For more than 20 years, Stephen King film adaptations ruled Hollywood. From Carrie’s $33.8 million grossed on a $1.8 million budget to The Green Mile’s astonishing haul of $136 million, adapting King’s work has long been a treasure map to Box Office gold. How, then, did 2016’s Cell arrive with so little fanfare? Let’s have a look.
After a sinister cellular signal known as “The Pulse” turns most of the world’s population into homicidal, zombie-like maniacs, artist Clay Riddell (John Cusack) and a small group of Bostonians band together to survive in the aftermath of the attack. They story follows the group (which includes Cusack’s 1408 co-star Samuel L. Jackson and Orphan’s Isabelle Fuhrman) and their quest to find Clay’s wife and son.
Watching the opening credits, a few things stand out to me:
- The cast is top notch: Cusack, Jackson, and Fuhrman are joined by 50-year screen veteran Stacy Keach and Catherine Dyer (Stranger Things) among others.
- John Cusack, in addition to being the top billed star of the film, is also the Executive Producer. Was he the driving force behind the film’s completion?
- Stephen King receives an actual screenplay credit, not just credit for the story. When’s the last time that happened?
First impressions? This already looks like a winner! So how did I not even know this film was in development? It turns out that Cell was optioned by Dimension Films way back in 2006. They tabbed Eli Roth (Cabin Fever) to direct it. Roth said in an interview with Ain’t It Cool News that he imagined a global “event” scale for the film, that he was extremely excited about the project and that he planned to start work on it after completing Hostel II (which was released in 2007) — once he had a draft of the script.
The draft never came and Roth left the project in 2009, citing creative differences with the studio. “I walked off Cell kind of quietly,” he admitted. “There was just sort of a difference in opinion on how to make to film and what the story should be, and there’s a different direction the studio wants to go with it.”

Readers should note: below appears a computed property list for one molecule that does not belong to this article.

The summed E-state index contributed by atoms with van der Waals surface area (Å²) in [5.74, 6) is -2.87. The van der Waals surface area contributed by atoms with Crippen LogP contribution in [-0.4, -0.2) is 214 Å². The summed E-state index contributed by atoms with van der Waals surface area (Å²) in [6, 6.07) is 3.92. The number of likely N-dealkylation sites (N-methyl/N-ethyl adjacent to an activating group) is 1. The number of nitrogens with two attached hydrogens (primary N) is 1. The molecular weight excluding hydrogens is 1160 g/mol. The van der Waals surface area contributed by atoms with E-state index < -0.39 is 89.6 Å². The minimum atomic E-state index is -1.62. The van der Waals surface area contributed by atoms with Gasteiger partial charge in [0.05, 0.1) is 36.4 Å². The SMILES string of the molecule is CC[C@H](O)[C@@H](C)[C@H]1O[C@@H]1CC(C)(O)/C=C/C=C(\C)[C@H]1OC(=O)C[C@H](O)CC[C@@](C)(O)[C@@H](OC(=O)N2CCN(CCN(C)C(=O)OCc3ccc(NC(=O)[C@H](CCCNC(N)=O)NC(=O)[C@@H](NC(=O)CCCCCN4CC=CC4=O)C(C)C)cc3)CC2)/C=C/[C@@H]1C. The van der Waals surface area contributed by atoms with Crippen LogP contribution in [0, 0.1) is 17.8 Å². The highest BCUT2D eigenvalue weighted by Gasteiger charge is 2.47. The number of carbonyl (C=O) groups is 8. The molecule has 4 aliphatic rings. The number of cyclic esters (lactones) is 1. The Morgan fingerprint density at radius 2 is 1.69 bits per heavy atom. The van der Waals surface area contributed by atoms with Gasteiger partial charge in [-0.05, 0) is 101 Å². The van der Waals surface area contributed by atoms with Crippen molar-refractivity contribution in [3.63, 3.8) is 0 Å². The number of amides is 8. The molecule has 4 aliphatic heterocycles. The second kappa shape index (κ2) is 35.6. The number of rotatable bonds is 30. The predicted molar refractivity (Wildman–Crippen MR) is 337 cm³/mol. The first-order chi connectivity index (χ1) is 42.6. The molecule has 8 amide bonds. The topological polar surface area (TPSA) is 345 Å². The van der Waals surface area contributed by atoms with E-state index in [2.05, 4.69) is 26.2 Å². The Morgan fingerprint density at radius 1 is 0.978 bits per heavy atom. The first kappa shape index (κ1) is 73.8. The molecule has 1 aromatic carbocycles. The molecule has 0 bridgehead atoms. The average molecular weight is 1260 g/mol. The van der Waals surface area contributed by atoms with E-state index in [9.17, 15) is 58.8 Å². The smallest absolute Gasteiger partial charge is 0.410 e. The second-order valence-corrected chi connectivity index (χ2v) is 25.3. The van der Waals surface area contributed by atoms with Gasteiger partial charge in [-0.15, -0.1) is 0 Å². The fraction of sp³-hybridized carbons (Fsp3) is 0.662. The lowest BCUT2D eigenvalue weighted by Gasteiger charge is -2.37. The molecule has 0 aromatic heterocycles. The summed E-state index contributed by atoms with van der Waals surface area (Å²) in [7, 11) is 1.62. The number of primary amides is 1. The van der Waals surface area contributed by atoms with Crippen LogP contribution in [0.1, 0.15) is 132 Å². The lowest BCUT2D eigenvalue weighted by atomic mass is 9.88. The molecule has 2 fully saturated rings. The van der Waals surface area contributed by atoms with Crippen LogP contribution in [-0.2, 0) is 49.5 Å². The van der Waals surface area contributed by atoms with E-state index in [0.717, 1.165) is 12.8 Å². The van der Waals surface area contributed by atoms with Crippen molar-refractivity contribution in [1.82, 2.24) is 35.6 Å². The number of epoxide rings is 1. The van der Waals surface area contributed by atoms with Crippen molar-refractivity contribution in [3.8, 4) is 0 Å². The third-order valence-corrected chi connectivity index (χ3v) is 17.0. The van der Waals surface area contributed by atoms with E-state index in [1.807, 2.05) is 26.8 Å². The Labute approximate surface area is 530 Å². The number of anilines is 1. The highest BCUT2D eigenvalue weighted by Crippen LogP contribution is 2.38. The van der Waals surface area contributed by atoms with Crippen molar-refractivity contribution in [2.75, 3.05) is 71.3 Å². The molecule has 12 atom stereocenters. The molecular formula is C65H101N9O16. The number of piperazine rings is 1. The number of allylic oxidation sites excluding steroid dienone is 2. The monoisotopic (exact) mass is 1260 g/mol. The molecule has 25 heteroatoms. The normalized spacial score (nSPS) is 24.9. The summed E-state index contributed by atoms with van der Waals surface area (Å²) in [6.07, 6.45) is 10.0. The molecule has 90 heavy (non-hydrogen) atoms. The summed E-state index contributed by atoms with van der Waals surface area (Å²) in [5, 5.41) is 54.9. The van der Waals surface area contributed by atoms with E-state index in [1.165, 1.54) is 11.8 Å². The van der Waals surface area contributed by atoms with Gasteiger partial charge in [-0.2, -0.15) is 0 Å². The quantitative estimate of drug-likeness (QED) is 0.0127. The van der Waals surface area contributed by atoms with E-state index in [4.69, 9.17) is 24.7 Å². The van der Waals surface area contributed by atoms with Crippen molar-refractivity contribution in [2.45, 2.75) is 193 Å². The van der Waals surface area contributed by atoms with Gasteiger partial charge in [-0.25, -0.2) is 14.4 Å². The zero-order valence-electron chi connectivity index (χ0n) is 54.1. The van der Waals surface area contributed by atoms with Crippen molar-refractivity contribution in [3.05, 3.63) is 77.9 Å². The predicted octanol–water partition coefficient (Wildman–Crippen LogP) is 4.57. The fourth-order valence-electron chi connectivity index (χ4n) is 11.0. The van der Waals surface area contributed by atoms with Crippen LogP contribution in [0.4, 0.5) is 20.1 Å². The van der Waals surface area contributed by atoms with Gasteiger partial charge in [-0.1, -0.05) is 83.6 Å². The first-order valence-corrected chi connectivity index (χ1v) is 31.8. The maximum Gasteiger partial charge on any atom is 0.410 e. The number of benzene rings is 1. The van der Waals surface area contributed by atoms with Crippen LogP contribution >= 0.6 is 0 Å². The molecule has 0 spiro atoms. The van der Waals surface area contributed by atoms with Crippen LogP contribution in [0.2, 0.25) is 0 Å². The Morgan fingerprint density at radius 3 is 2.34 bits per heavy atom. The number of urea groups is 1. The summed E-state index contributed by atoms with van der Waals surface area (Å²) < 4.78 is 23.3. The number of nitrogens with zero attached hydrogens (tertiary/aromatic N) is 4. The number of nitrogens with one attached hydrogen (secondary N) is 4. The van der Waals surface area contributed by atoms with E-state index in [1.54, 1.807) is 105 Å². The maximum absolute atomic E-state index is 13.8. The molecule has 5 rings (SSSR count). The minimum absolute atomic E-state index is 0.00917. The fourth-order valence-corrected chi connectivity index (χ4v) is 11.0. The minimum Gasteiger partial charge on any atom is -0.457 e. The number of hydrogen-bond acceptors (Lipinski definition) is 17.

Enter Stephen King…
A fan asked about the film adaptation of Cell at an Under The Dome book signing back in 2009. Skip to the 9:20 mark of this video. Listen to King talk about how he finished the screenplay and how he got so many complaints about the ending of the novel that he completely changed it for the film.
Cell finally had a script. The production added Cusack in 2012 and Jackson in 2013. Furhman signed on in 2014 right before the film entered full production. Distribution rights were acquired and settled in 2015 and now, 10 years after the release of the novel, the movie is finally available on home video and video on demand!
So, is it any good?
Eh… Not really. It’s not TERRIBLE by any means, but it’s not great, either. The opening sequence is brutal and intense. It sets the premise up nicely. Unfortunately, it’s all downhill from there. A mundane series of zombie film tropes follows. You’ve seen them all before. Still, the acting is decent and the source and execution of the zombie outbreak is fairly unique. You get a jump scare or two. Ultimately, it is better than the vast majority of straight to video zombie fare, but it’s hardly the blockbuster Eli Roth envisioned back in 2006
So what about that ending that King said so many hated? It’s definitely different than the novel. Is it better? I guess that’s up for debate. The movie frankly struggles through the third act to get to the finish line and when it does, the audience is left scratching their heads. I expected more from a King penned screenplay.
Verdict: If you paid $20.00 to see it in theaters, you’d probably be upset. For a few bucks, though, you can do a lot worse.